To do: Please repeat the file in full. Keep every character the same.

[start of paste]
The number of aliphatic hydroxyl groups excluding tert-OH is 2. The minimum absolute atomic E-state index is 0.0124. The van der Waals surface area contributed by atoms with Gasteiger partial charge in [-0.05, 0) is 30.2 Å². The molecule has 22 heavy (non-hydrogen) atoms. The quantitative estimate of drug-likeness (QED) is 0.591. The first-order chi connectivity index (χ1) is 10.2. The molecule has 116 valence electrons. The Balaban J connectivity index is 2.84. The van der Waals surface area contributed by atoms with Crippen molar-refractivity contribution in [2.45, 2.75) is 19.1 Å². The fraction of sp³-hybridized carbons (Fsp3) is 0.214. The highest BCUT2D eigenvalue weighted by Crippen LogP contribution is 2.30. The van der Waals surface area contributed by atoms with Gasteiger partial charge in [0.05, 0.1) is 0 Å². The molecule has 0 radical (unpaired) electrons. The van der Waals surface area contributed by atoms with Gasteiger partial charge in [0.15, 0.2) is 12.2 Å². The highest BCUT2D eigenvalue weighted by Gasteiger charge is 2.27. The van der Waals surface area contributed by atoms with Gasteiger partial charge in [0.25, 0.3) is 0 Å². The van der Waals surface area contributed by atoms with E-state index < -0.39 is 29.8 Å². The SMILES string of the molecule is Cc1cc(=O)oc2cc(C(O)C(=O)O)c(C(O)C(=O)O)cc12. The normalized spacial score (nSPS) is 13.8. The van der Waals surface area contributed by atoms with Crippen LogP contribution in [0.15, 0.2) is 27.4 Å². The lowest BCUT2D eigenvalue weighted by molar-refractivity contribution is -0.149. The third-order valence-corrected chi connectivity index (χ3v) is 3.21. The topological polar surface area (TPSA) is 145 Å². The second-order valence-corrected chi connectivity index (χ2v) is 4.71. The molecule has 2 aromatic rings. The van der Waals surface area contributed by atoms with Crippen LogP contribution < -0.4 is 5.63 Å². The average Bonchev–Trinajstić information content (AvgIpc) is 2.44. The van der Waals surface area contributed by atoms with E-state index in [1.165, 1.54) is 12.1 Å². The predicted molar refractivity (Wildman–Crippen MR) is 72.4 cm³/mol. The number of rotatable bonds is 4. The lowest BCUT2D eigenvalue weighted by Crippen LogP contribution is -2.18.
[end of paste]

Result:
The number of aliphatic hydroxyl groups excluding tert-OH is 2. The minimum absolute atomic E-state index is 0.0124. The van der Waals surface area contributed by atoms with Gasteiger partial charge in [-0.05, 0) is 30.2 Å². The molecule has 22 heavy (non-hydrogen) atoms. The quantitative estimate of drug-likeness (QED) is 0.591. The first-order chi connectivity index (χ1) is 10.2. The molecule has 116 valence electrons. The Balaban J connectivity index is 2.84. The van der Waals surface area contributed by atoms with Crippen molar-refractivity contribution in [2.45, 2.75) is 19.1 Å². The fraction of sp³-hybridized carbons (Fsp3) is 0.214. The highest BCUT2D eigenvalue weighted by Crippen LogP contribution is 2.30. The van der Waals surface area contributed by atoms with Gasteiger partial charge in [0.05, 0.1) is 0 Å². The molecule has 0 radical (unpaired) electrons. The van der Waals surface area contributed by atoms with Gasteiger partial charge in [0.15, 0.2) is 12.2 Å². The highest BCUT2D eigenvalue weighted by Gasteiger charge is 2.27. The van der Waals surface area contributed by atoms with Gasteiger partial charge in [0.25, 0.3) is 0 Å². The van der Waals surface area contributed by atoms with E-state index < -0.39 is 29.8 Å². The SMILES string of the molecule is Cc1cc(=O)oc2cc(C(O)C(=O)O)c(C(O)C(=O)O)cc12. The normalized spacial score (nSPS) is 13.8. The van der Waals surface area contributed by atoms with Crippen LogP contribution in [0.15, 0.2) is 27.4 Å². The lowest BCUT2D eigenvalue weighted by molar-refractivity contribution is -0.149. The third-order valence-corrected chi connectivity index (χ3v) is 3.21. The topological polar surface area (TPSA) is 145 Å². The second-order valence-corrected chi connectivity index (χ2v) is 4.71. The molecule has 2 aromatic rings. The van der Waals surface area contributed by atoms with Crippen LogP contribution < -0.4 is 5.63 Å². The average Bonchev–Trinajstić information content (AvgIpc) is 2.44. The van der Waals surface area contributed by atoms with E-state index in [1.165, 1.54) is 12.1 Å². The predicted molar refractivity (Wildman–Crippen MR) is 72.4 cm³/mol. The number of rotatable bonds is 4. The lowest BCUT2D eigenvalue weighted by Crippen LogP contribution is -2.18.